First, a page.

Sunday, February 1, 2009

The Manga Guide to Statistics: Maybe this will help me understand why the Bears suck

See, you gotta make a football reference when the Super Bowl is on.

Lots of other people have linked to this, but it's cool enough that I also feel the need to do so: you can download the first issue of Filipino artist Gerry Alanguilan's Elmer for free from his site.  It's about sentient, murderous chickens.  There's a selling point for you.

Okay, I'm sure everybody has been waiting for this one:

The Manga Guide to Statistics
"By" Shin Takahashi
"With" Trend-Pro, Co., Ltd. (scenario writer re_akino and illustrator Iroha Inoue)



Oh, those wacky Japanese.  They'll make comics about anything!  Or that's what we've been led to believe in the West; I've never seen these pachinko and mahjong manga that people talk about (not that I have any reason to doubt that they exist).  But with this book, we get a taste of the diversity of the comics that are available in Japan; it's hard to get more esoteric than a comics-format textbook.

And that's basically what this is, even if it does attempt to tell a sort of story amidst its math lessons.  The tale goes: teenage Rui becomes infatuated with a handsome coworker of her dad's named Mr. Igarashi, and after a brief discussion about population samples for survey purposes, she asks her dad to have an employee tutor her in statistics, hoping to spend more time with the handsome fellow.  But wouldn't you know it, instead of Igarashi, the bespectacled nerd Mr. Yamamoto shows up instead.  Ah, misunderstandings; what would comedy be without them?  But even though Rui doesn't get what she wanted, she decides to throw herself into the lessons, in hopes of swaying Igarashi's presumably numbers-obsessed heart.

And so the hilarity ensues, as Rui stumbles toward understanding and Yamamoto reveals himself as a dork who reads shojo manga (ouch!  I better not hit on any Japanese girls) and obsesses over schoolgirl uniforms, and they both learn lots of life lessons.  Well, not really; mostly they just talk about statistics a lot.  And it works pretty well, as a primer for the basics, although the first half is a bit more effective.  Things get more complicated in the later chapters, and try as they might, Rui and Yamamoto just can't quite make things like chi-square distribution, p-values, and hypothesis tests very easy to understand, and even topics like the standard score (a.k.a. "grading on the curve") could have benefited from some notes explaining how this translates to something Americans (especially students, who would be the ideal audience here) would be more familiar with.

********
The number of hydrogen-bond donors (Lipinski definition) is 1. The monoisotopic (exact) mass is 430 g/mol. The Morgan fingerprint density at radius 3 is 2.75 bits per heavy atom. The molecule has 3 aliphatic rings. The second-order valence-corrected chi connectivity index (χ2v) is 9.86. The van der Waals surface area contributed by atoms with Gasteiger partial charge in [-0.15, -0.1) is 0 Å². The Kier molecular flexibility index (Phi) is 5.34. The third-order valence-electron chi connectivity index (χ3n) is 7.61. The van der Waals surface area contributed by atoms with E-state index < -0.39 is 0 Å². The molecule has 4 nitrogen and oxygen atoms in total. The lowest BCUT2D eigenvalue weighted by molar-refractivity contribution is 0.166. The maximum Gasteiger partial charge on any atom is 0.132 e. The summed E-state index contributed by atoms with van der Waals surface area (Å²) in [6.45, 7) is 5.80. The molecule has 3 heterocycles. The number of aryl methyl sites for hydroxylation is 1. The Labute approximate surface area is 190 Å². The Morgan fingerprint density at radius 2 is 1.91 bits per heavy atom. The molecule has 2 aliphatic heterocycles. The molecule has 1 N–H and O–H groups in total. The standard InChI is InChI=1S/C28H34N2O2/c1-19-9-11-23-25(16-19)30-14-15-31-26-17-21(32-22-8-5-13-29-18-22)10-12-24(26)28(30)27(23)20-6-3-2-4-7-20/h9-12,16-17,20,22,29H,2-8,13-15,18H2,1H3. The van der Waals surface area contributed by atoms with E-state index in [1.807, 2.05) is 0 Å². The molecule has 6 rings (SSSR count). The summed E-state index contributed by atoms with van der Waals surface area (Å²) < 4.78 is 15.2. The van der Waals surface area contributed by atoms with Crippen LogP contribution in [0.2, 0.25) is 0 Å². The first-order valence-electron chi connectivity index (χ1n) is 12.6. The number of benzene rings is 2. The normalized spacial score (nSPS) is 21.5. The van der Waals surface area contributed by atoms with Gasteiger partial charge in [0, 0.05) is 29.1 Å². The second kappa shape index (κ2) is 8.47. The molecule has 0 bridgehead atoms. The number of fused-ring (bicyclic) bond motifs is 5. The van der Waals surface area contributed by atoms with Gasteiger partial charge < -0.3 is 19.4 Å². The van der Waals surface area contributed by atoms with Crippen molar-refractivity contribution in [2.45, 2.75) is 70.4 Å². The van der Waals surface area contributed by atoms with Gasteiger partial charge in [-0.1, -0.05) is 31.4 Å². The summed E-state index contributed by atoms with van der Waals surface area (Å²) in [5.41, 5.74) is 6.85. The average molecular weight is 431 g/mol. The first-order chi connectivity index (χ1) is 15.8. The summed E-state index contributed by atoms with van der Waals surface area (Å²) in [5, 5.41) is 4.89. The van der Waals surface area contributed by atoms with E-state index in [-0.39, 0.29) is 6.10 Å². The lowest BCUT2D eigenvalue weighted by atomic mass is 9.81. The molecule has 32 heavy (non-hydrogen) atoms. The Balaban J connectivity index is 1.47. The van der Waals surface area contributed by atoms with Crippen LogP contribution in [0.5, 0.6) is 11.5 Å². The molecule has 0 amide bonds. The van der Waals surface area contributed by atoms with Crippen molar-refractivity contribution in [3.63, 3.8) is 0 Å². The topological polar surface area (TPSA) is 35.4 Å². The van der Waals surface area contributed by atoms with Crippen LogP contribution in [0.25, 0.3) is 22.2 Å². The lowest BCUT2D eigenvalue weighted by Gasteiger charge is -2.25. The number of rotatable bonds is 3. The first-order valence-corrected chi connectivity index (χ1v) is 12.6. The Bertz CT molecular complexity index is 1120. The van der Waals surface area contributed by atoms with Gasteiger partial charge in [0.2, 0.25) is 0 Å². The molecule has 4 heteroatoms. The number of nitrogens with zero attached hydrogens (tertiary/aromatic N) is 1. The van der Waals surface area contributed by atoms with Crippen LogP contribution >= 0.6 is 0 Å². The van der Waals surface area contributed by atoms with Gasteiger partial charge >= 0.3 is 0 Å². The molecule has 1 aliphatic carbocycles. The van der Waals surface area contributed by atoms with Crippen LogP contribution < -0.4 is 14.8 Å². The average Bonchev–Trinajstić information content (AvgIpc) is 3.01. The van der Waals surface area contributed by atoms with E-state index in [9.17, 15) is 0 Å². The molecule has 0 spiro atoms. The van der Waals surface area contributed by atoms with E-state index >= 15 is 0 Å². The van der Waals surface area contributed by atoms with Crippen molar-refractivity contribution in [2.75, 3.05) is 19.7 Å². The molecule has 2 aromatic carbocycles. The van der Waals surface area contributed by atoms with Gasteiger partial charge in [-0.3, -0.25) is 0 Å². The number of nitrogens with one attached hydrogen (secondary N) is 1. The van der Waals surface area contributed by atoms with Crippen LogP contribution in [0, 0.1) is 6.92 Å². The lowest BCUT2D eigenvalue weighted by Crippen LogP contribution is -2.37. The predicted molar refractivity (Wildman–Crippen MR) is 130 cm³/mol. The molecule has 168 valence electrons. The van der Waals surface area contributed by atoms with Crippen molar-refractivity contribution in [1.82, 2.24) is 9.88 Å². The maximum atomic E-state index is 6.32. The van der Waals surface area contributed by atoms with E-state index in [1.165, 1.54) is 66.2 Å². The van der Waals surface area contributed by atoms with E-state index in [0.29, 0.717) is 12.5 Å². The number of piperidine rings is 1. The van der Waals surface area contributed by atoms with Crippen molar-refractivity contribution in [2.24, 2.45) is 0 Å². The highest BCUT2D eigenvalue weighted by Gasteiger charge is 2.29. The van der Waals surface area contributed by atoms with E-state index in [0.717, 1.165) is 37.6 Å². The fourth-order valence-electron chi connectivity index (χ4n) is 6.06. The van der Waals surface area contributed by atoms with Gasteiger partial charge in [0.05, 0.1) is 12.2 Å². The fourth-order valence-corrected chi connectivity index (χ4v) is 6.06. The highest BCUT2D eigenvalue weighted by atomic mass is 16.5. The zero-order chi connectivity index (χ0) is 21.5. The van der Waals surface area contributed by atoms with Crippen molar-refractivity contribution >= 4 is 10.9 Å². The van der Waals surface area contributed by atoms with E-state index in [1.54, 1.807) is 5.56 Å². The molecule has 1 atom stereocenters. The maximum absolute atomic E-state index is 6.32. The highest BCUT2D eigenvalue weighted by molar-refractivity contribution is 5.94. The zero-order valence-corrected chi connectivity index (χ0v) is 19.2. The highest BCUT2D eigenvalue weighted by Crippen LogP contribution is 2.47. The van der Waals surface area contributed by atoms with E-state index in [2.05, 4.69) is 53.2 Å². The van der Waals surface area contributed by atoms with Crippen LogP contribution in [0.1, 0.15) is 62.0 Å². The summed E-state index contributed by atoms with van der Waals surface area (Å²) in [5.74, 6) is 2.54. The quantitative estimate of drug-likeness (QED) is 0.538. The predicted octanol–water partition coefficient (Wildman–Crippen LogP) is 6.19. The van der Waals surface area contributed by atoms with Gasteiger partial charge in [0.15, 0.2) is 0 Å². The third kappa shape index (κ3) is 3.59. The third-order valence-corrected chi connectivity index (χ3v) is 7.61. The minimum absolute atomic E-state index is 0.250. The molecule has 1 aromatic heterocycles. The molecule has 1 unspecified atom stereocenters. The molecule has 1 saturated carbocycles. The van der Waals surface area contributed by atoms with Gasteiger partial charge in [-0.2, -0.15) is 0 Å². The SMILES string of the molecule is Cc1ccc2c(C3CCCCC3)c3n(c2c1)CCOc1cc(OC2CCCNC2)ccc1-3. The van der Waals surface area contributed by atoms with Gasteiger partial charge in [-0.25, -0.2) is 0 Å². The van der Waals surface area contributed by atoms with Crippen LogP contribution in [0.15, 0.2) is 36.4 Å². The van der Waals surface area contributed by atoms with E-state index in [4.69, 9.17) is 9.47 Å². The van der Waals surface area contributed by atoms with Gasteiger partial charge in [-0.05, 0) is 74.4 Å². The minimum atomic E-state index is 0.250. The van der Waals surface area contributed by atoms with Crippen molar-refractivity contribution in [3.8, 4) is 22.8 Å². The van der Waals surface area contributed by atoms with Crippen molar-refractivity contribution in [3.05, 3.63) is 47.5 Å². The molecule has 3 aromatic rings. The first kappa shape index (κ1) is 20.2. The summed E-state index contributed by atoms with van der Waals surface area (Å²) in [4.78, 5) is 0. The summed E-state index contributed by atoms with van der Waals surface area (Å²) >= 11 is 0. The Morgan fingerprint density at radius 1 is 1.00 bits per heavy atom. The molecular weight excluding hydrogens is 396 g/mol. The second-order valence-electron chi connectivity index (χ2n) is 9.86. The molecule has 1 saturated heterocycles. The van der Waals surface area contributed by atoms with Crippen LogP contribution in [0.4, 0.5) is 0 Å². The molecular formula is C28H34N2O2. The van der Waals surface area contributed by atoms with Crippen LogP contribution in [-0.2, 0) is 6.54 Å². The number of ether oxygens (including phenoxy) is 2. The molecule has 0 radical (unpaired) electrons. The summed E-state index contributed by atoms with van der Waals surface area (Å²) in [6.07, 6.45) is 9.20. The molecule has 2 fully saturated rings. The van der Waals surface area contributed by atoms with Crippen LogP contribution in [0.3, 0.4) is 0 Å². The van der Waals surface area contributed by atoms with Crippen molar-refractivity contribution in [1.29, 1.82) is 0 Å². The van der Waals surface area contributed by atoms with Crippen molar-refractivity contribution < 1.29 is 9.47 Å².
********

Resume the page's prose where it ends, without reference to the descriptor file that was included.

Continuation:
But what the book does well works quite nicely.  The art is nicely clean and filled with just the right amount of detail, and the characters are quite expressive and given to funny asides.  I laughed every time Rui made a scared face at a complicated equation: 



And the way she and Yamamoto would whimsically switch to different costumes to illustrate a point (or a reaction to a certain idea, or just to be funny) is pretty enjoyable, livening up what could be a very dry subject:



Overall, it's not really enough to function as a textbook on its own, but as supplemental material for somebody who might be having trouble with a course (or somebody who just wants to know some basics), it works pretty well, especially in the first half, as mentioned above.  The early lessons benefit from some real-life examples, like comparing bowling scores or considering reader response cards from manga volumes.  It's not going to set the world on fire or anything, but it's nice to see something fairly unique in the West that doesn't really fall into any of the established genre categories but still has a Japanese personality.  If you're looking to learn about the harmonic mean and standard deviation, you could do worse.

This review was based on a complimentary copy provided by the publisher.  If you're interested in more like this, the publisher's website has information about some of their other books, including manga guides to subjects like databases, calculus, physics, and electricity.